Saturday, November 3, 2012

Reading: The Shallows by Nicholas Carr

To start out this book review, I want to talk about why The Shallows by Nicholas Carr was a book that I felt that I needed to read.  I'm a kid that grew up in the 90's generation and you know what that means - when I turned 13, I was an internet junkie.  If the internet was considered a drug, I would probably be high off it every single day - actually, I am high off it every single day.  Or maybe I'm low off it every single day.  The computer used to be this fun place where I could play Backyard Baseball and Jumpstart Typing.  Then the internet became more accessible when we got rid of dial-up and got Comcast internet, now known as Xfinity.  At the age of 13 I was obsessed with music that most people my age didn't like.  I turned to the internet to connect with other fans and found that I could be more myself in front of the computer screen than in front of actual people.  I made tons of Xanga blogs and then moved to Myspace where I updated my profile probably ten times a day and then I moved to facebook where I just had to update my status time and time again and pray to God that it would get lots of likes and comments.  Then I entered the world of college where texting was unrestricted.  We didn't need the internet anymore to automatically connect with our friends and our internet friends. 
It was when I entered college that I began to realize the effects the internet and technology had had on my life.  I was still just as shy as I was at the age of 13.  I couldn't connect easily with other people and felt safer at my computer chair.  My heart became jealous all of the time of my friends and how they always seemed to talk to each other through texting and facebook but never to me.  My friends would text about someone in the same room as them!  Even when I was chatting with my friends, they would text while I was talking and they wouldn't hear me.  They would text while we watched TV and then turn to me asking what just happened.  When I confronted them, they became defensive.  I also found that I couldn't even get through a chapter of a book because my phone was vibrating every second and I felt the need to answer every time because if I didn't, my friends would get mad that I had a life separate from them.  It made me so frustrated all of the time.  Typing about it now just brings bad memories that are just so so bad that it makes my heart ache.  I hated who I was becoming.  I was always...angry.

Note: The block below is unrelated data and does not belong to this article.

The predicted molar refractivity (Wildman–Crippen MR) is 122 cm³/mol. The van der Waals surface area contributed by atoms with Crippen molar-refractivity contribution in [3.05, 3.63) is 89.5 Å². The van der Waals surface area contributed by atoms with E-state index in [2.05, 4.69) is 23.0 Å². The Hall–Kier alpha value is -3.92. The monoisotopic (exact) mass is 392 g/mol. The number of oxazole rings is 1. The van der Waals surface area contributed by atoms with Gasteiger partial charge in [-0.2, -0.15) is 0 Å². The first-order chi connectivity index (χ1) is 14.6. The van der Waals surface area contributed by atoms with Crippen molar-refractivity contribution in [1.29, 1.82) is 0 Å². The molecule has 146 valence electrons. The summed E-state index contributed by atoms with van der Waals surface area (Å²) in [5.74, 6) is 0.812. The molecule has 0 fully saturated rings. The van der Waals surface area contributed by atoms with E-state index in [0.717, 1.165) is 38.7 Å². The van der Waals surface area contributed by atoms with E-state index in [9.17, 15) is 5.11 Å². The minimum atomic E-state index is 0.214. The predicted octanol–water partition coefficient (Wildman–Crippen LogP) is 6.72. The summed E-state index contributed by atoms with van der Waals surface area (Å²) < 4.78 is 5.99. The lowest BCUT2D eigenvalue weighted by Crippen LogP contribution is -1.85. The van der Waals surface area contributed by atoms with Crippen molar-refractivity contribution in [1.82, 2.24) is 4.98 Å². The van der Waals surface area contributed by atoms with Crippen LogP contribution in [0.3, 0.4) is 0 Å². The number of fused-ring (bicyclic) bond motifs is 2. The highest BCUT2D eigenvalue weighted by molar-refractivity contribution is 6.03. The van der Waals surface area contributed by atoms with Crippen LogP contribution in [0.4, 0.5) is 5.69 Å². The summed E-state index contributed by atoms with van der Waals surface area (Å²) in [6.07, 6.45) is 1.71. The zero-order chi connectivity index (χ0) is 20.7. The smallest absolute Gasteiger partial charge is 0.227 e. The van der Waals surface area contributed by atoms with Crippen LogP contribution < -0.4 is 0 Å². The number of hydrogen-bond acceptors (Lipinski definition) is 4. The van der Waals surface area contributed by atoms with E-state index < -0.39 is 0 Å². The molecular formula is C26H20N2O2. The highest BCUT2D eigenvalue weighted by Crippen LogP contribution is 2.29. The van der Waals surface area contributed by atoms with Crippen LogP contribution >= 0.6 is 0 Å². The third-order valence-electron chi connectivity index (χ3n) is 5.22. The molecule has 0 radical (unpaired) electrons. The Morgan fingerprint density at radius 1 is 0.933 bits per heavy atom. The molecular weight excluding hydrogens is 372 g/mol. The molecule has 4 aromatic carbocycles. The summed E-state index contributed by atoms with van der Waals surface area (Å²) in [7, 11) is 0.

Another thing that seemed different about me was that I was never reading or writing.  I mean, sure I still read and wrote but not as much as I seemed to in high school.  In high school, I finished writing a novel that was 402 pages long.  In college, I had barely written 50 pages.  Reading was easier because it didn't require the same amount of effort as writing but I was still on my computer and the internet way more than I was reading.  I found that I had a hard time writing if I wasn't using a computer.  I found it hard to stay focused in my daily life.  I found it hard to juggle my internet life, my social life, my literary life, my student life, and my spiritual life.  I knew technology was an addiction but I continued to do it anyway and so did everyone else.  When I entered my junior year, I finally realized that this needed to stop.  I didn't want to buy an ipad and I didn't want a smart phone.  I didn't want to keep depending on computers.  I became aware how my brain was changing but didn't know how to explain this to my friends and family.  I added this book to my Amazon Wishlist and was so excited to see that it was required for a class in Fall 2012.